The IU School of Education will house a Fab@School educational space, called the Make, Innovate, Learning Lab (MILL) and is under renovation to be completed summer 2015. Upon completion, the MILL will support teaching and learning with new digital fabrication technologies, framing Indiana University’s School of Education as a leader in the maker education movement by offering a dedicated space for undergraduates, pre-service teachers, graduate students, associate instructors, research assistants, faculty and staff members to come and learn, teach, and research through making in this space, as well as existing community outreach programs. With the mission to connect departments within the School, the MILL presents a hands on learning environment of high-tech materials (e.g., laser cutters, 3D printers, arduinos), and low-tech materials (e.g., Lego, cardboard, tape, fabric, and sewing machines). Open to all disciplines, the MILL represents a step towards reframing teacher education, providing the next generation of teachers with hands and minds-on skills to become designers of their future creative classrooms. Furthermore, the space is intended to bring together researchers from diverse disciplines to foster new collaborations and synergistic research. The space is designed to encourage as much flexibility, transparency, and accessibility as possible. From the floor to ceiling glass walls that will welcome and intrigue individuals just walking by the space, to the the always-open-to-all transparent storage spaces to support visibility of materials and tools, the space will be a space for designing, tinkering, hacking and making.
With the space under renovations currently, the space will open fall semester 2015. It will be open for use in a variety of ways. The primary audience for the space is undergraduate and graduate students in the school of education. The room is secured with key card access so they will need to request access, but it will be largely available for students to use throughout the week.
Tools and materials really are an important part of a makerspace as they can directly influence the design of a product. The space will have a variety of high tech and low tech materials for use. For example, multiple 3D printers (Ultimaker 2) with a wide variety of filament options will be available, a lasercutter/etcher (Full Spectrum Hobby 5th generation laser), arduino kits and parts, LEGO, sewing machines and materials, sewable circuit kits, and prototyping materials such as cardboard, and foam-board.
Use of the space will be free for all students and is being funded by the School of Education. The School of Education is working to obtain a certain amount of renewable donor funding in order to maintain free us of the space for the future.
Currently, there is not a dedicated staff for the makerspace. Rather, there will be a cadre of graduate assistants working with a variety of faculty members that will receive training and be available for overseeing the space. A small number of faculty grants were awarded with a clear objective to hire and support hourly workers that will assist in the space and on research projects.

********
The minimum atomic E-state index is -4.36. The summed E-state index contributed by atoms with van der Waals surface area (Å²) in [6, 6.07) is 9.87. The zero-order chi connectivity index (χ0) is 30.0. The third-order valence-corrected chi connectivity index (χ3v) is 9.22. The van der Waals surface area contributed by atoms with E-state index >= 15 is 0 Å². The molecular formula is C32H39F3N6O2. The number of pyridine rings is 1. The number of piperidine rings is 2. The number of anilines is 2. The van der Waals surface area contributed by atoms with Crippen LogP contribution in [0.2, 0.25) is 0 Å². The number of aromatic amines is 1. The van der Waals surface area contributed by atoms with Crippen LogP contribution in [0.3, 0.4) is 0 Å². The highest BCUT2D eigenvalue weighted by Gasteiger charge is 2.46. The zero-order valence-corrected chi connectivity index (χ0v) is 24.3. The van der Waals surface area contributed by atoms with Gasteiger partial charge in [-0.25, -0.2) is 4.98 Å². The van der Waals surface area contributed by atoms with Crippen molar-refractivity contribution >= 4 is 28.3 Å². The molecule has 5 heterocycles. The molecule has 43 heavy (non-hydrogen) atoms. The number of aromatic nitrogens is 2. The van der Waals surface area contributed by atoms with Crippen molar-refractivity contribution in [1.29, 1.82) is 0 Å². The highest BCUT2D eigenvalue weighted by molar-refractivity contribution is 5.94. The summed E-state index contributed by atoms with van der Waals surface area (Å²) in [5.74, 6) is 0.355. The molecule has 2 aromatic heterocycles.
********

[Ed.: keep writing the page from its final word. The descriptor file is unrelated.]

Much of the learning that occurs in the space will be self-guided. There will be a small library of books and resources, as well as access to online resources. However, there will also be opportunities to have workshop/training meetings to learn more about the space. Different Maker events will be hosted throughout the year to promote and encourage people to use the space.
This will be determined largely once the space is open this fall. However, during the spring semester, a ‘Mini-Maker Faire’ was held as part of the IST Conference 2015. This student run conference from the department of Instructional Systems Technology also featured Dr. Kylie Peppler as a Keynote speaker to formally announce the space. The space will also host hackdays, workshops, and open hours for any student, faculty or staff member to come in and use the facilities.
Shifting the culture in the school of education is a primary focus of the new MILL space. Much learning can be achieved through hands on exploration and problem solving with materials. We feel that too often students, especially graduate students, come to school with a wealth of past practical design experience with a wide range of materials, yet when they are taking classes are forced to simply sit at a computer for hours on end every day. The MILL space seeks to encourage students, faculty and staff to use their creativity and come to the space to create designs and prototypes that encourage learning. Of particular note, a mobile maker-cart will be available for teachers to take part of the space to their classrooms. By not confining the making to a single lab or space, we hope to shift the culture to encourage exploration, design, play, as well as creativity.
Throughout the development and planning of the space, it is difficult to manage and keep a wide variety of individuals focused on the task at hand. The planning committee was made-up of faculty and staff member from a wide variety of programs throughout the school of education. While this created its own challenges for planning meetings, we were able to form subcommittees to work on specific tasks. This helped to divide up the responsibilities of all involved and helped to keep the process moving forward.
In designing our space, we sought to have a space that really focuses on openness, accessibility, and flexibility. The design features an entire glass wall along the hallway, so that anyone passing by will be able to look in and see the tools and the activities of the space. Open clear storage bins and containers will be used to allow easy access to materials and tools. Adjustable height tables, dimmable lights, and having all furniture on wheels will help to accommodate learners of all needs, and creates a space that can be easily reconfigured for future use.